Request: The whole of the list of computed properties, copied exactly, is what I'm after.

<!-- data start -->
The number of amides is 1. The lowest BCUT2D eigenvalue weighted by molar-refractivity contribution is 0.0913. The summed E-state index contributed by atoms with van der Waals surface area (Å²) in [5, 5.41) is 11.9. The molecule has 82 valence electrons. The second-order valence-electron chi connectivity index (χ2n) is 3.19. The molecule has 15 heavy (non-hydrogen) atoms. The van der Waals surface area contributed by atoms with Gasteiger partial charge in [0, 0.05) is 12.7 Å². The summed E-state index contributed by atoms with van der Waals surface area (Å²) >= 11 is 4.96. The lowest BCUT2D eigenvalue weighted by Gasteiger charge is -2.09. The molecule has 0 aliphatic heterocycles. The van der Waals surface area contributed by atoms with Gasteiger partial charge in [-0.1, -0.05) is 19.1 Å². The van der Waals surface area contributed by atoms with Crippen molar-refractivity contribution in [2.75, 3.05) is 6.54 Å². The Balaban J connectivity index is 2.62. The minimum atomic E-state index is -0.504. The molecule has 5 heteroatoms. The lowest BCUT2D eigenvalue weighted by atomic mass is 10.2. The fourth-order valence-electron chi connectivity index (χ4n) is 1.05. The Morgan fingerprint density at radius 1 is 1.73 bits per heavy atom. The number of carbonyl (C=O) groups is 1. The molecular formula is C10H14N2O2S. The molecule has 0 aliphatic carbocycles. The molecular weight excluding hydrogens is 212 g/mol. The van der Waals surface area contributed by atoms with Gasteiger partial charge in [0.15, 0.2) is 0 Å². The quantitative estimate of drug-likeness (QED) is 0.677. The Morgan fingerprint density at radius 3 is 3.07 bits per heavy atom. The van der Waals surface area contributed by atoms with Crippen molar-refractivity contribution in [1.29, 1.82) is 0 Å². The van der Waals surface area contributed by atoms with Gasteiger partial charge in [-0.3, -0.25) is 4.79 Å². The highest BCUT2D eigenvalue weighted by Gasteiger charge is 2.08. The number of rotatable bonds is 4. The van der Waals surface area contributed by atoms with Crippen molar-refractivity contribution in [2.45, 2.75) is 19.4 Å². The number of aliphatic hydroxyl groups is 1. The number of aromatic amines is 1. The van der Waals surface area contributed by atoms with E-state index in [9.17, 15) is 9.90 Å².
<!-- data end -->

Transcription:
The number of amides is 1. The lowest BCUT2D eigenvalue weighted by molar-refractivity contribution is 0.0913. The summed E-state index contributed by atoms with van der Waals surface area (Å²) in [5, 5.41) is 11.9. The molecule has 82 valence electrons. The second-order valence-electron chi connectivity index (χ2n) is 3.19. The molecule has 15 heavy (non-hydrogen) atoms. The van der Waals surface area contributed by atoms with Gasteiger partial charge in [0, 0.05) is 12.7 Å². The summed E-state index contributed by atoms with van der Waals surface area (Å²) >= 11 is 4.96. The lowest BCUT2D eigenvalue weighted by Gasteiger charge is -2.09. The molecule has 0 aliphatic heterocycles. The van der Waals surface area contributed by atoms with Gasteiger partial charge in [-0.1, -0.05) is 19.1 Å². The van der Waals surface area contributed by atoms with Crippen molar-refractivity contribution in [2.75, 3.05) is 6.54 Å². The Balaban J connectivity index is 2.62. The minimum atomic E-state index is -0.504. The molecule has 5 heteroatoms. The lowest BCUT2D eigenvalue weighted by atomic mass is 10.2. The fourth-order valence-electron chi connectivity index (χ4n) is 1.05. The Morgan fingerprint density at radius 1 is 1.73 bits per heavy atom. The number of carbonyl (C=O) groups is 1. The molecular formula is C10H14N2O2S. The molecule has 0 aliphatic carbocycles. The molecular weight excluding hydrogens is 212 g/mol. The van der Waals surface area contributed by atoms with Gasteiger partial charge in [0.15, 0.2) is 0 Å². The quantitative estimate of drug-likeness (QED) is 0.677. The Morgan fingerprint density at radius 3 is 3.07 bits per heavy atom. The van der Waals surface area contributed by atoms with Crippen molar-refractivity contribution in [1.29, 1.82) is 0 Å². The van der Waals surface area contributed by atoms with Gasteiger partial charge in [-0.3, -0.25) is 4.79 Å². The highest BCUT2D eigenvalue weighted by Gasteiger charge is 2.08. The number of rotatable bonds is 4. The van der Waals surface area contributed by atoms with Crippen molar-refractivity contribution in [2.45, 2.75) is 19.4 Å². The number of aliphatic hydroxyl groups is 1. The number of aromatic amines is 1. The van der Waals surface area contributed by atoms with E-state index in [9.17, 15) is 9.90 Å².